3.5 out of 5 stars

Psychological thriller Agony is a difficult one to pigeonhole and will satisfy those turning up for a Gothic horror, intelligent chiller, and even a generational family saga. It’s certainly an attention-grabbing calling card for debut writer-director Michele Civetta.

New York artist Isadora (Asia Argento) learns that she’s actually a Marquesa—or, as her young daughter puts it, “a princess”. The shock revelation comes when Isadora learns that her mother, whom she believed had been dead for three decades, had only passed away the previous day. Not only does she inherit her mother’s rank and title, but also a vast rambling estate in rural Italy.

It could be the premise for a modern fairy tale, complete with an archetypal wicked witch, secret chambers, and maybe even a ‘princess’ imprisoned in a tower. Many of the ingredients may seem familiar, but they’re expertly blended. As for the fairy tale reading, some tropes are conspicuous by their absence. Mainly the happier ones.

When Isadora arrives at her family seat with husband, Michael (Jonathan Caouette), and daughter, Jordan (Salerno Claudia, voiced by Molly Jane McCarthy), the local townsfolk of Vignanello are preparing for a religious carnival and grim farmers work the fields around the Villa Rossetti. We seem to have arrived at Italy’s answer to Summerisle! We’re certainly visiting a similar folk horror domain as The Wicker Man (1973), and there’s even some festive animal masks a bit later—vestiges of paganism in the guise of a Christianised festival.

On arrival, Rudolfo (Ninetto Davoli) recognises Isadora instantly and accompanies her family up to the large estate. He turns out to be the head groundsman, who used to look out for her when she played in the vast sprawling grounds and formal mazes. Weirdly, everyone seems to remember Isadora as a child, though she has no recollection of being there at all. At least, that’s the case until she starts to be plagued by sinister flashbacks and nightmares featuring the frightening spectre of a ‘lady in red’.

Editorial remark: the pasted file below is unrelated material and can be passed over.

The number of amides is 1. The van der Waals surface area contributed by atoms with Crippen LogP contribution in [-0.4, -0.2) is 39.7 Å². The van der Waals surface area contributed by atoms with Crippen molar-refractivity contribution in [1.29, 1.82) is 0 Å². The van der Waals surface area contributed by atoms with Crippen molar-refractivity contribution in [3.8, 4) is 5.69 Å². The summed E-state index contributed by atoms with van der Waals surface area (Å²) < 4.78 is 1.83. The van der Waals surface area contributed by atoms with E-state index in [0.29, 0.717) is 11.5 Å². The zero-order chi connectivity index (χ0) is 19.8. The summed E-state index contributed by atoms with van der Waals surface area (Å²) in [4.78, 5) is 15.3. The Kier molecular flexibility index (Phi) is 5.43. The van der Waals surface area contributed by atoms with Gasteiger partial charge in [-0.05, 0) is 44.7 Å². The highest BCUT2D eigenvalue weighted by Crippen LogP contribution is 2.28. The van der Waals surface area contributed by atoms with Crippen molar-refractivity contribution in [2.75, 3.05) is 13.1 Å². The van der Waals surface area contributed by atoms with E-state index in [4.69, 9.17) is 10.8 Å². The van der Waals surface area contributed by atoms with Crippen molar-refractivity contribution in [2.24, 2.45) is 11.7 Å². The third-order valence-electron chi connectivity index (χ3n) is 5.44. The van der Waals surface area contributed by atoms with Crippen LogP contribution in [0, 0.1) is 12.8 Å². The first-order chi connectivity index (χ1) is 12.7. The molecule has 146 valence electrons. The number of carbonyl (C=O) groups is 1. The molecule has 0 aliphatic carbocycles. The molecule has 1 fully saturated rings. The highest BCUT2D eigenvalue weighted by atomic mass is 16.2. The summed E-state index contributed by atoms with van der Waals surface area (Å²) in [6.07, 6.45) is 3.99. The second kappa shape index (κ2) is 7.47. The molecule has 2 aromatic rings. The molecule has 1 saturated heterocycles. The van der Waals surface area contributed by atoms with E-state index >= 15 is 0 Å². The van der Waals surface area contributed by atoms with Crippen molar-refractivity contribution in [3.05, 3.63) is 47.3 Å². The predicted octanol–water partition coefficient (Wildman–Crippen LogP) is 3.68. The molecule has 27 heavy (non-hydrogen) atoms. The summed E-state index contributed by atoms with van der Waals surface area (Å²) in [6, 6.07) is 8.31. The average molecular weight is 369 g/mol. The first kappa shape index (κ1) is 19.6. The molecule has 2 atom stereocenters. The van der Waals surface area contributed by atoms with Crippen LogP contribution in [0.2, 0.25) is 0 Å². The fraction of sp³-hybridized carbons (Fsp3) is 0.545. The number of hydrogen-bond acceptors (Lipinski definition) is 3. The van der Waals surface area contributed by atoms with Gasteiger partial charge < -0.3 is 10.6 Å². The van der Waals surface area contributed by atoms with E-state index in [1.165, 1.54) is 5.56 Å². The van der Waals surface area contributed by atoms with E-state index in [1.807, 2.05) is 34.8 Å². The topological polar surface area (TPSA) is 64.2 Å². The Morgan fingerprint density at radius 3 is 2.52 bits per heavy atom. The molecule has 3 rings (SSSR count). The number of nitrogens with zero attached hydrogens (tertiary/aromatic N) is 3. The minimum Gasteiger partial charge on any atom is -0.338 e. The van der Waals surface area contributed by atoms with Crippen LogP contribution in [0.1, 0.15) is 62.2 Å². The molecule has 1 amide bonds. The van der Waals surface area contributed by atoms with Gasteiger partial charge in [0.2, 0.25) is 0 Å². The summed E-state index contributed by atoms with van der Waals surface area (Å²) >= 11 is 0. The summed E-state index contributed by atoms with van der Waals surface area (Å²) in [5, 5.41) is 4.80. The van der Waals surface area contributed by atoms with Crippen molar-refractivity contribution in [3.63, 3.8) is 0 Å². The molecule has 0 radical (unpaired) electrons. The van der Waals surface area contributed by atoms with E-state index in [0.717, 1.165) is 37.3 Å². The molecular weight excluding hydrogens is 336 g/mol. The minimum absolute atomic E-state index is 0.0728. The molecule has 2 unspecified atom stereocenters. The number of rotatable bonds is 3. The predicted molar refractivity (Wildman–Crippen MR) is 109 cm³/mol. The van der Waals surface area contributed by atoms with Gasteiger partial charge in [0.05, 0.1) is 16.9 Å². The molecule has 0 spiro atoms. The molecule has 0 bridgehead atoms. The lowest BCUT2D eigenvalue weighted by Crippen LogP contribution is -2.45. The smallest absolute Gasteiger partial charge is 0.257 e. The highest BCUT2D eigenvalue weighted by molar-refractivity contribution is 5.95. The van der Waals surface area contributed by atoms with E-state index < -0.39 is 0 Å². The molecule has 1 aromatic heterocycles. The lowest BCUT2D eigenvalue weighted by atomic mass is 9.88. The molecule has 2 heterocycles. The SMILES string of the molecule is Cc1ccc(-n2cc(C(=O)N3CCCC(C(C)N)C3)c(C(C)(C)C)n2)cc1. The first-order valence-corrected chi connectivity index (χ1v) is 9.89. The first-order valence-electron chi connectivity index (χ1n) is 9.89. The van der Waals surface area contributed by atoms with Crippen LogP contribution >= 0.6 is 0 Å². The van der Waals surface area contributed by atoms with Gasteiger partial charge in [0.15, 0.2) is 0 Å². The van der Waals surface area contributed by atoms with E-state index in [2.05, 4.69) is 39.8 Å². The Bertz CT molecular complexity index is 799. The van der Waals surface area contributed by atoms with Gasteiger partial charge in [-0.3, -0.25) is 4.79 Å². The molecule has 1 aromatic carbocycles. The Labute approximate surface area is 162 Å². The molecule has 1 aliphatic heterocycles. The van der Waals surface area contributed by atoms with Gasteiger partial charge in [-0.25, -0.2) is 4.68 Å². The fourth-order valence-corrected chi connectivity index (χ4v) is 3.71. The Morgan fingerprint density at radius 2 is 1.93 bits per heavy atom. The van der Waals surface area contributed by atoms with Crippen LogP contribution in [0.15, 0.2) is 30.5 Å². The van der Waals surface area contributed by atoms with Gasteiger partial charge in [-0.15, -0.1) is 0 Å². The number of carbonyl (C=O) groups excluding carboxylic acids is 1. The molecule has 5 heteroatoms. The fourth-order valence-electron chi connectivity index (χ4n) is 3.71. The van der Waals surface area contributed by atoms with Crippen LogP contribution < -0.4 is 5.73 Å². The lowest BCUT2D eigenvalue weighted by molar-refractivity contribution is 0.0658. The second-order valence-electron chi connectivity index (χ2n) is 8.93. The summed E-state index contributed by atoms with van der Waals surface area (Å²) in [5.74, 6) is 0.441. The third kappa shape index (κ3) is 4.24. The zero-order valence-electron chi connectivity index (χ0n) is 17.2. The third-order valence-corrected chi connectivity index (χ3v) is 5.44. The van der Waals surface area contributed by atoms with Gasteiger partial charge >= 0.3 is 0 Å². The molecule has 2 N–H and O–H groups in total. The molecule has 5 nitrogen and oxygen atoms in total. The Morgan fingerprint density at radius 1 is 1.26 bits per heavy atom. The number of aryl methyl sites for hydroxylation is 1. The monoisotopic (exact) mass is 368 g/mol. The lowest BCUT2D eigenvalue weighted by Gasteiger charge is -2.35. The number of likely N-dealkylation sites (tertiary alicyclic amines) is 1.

Isadora is made welcome by Angelica (Monica Guerritore), chatelaine of the grand Villa, but there’s a touch of Mrs Danvers about her as she seems to attempt to control which areas of the house and grounds the family have access to. It seems she has something to hide, or perhaps something to say she can’t speak out loud. This all adds to Isadora’s increasing paranoia and she begins to suspect the estate staff, perhaps even the local villagers, are all in on some conspiracy involving her mother’s death. There’s that same sense of the previous mistress of the house influencing events from beyond the grave that Alfred Hitchcock played with in Rebecca (1940). And more than just a touch of Daphne Du Maurier about the whole thing.

However, as one is settling into psychological suspense mode, the hairs on the back of the neck start to prickle as sinister supernatural overtones begin to assert themselves. Isadora learns that the ‘lady in red’, from her increasingly macabre visions, matches the description of ‘the strega’—a witch from local folklore. An ex-lover of her mother, Carlo (Franco Nero), tells her of a family curse stretching back to the time of the Holy Inquisition, when the local ‘non-believers’ were executed on the land that was then gifted by the Church to her ancestors.

There’s a delicious mystery at the heart of Agony that could turn out to be supernatural, psychological, or criminal. The viewer may well consider a little bit of each on the way. For a film that deals in many familiar tropes and scenarios, its ambiguity keeps it from becoming predictable and the finale will stimulate discussion long after the end credits have rolled.